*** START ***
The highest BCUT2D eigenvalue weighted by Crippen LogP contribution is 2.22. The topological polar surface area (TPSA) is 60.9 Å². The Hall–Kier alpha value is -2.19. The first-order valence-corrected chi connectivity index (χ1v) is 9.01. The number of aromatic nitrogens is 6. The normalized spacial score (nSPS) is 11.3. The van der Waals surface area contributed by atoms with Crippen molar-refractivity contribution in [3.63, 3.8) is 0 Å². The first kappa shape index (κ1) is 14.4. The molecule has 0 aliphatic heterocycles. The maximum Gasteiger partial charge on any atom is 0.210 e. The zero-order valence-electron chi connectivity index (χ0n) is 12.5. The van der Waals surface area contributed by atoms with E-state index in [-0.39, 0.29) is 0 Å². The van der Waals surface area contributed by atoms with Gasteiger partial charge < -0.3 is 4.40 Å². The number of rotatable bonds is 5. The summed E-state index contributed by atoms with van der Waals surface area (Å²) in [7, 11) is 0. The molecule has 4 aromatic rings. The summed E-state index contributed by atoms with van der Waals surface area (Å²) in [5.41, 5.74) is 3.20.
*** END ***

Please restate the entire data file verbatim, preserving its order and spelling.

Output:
The highest BCUT2D eigenvalue weighted by Crippen LogP contribution is 2.22. The topological polar surface area (TPSA) is 60.9 Å². The Hall–Kier alpha value is -2.19. The first-order valence-corrected chi connectivity index (χ1v) is 9.01. The number of aromatic nitrogens is 6. The normalized spacial score (nSPS) is 11.3. The van der Waals surface area contributed by atoms with Crippen molar-refractivity contribution in [3.63, 3.8) is 0 Å². The first kappa shape index (κ1) is 14.4. The molecule has 0 aliphatic heterocycles. The maximum Gasteiger partial charge on any atom is 0.210 e. The zero-order valence-electron chi connectivity index (χ0n) is 12.5. The van der Waals surface area contributed by atoms with E-state index in [-0.39, 0.29) is 0 Å². The van der Waals surface area contributed by atoms with Gasteiger partial charge < -0.3 is 4.40 Å². The number of rotatable bonds is 5. The summed E-state index contributed by atoms with van der Waals surface area (Å²) in [7, 11) is 0. The molecule has 4 aromatic rings. The summed E-state index contributed by atoms with van der Waals surface area (Å²) in [5.41, 5.74) is 3.20.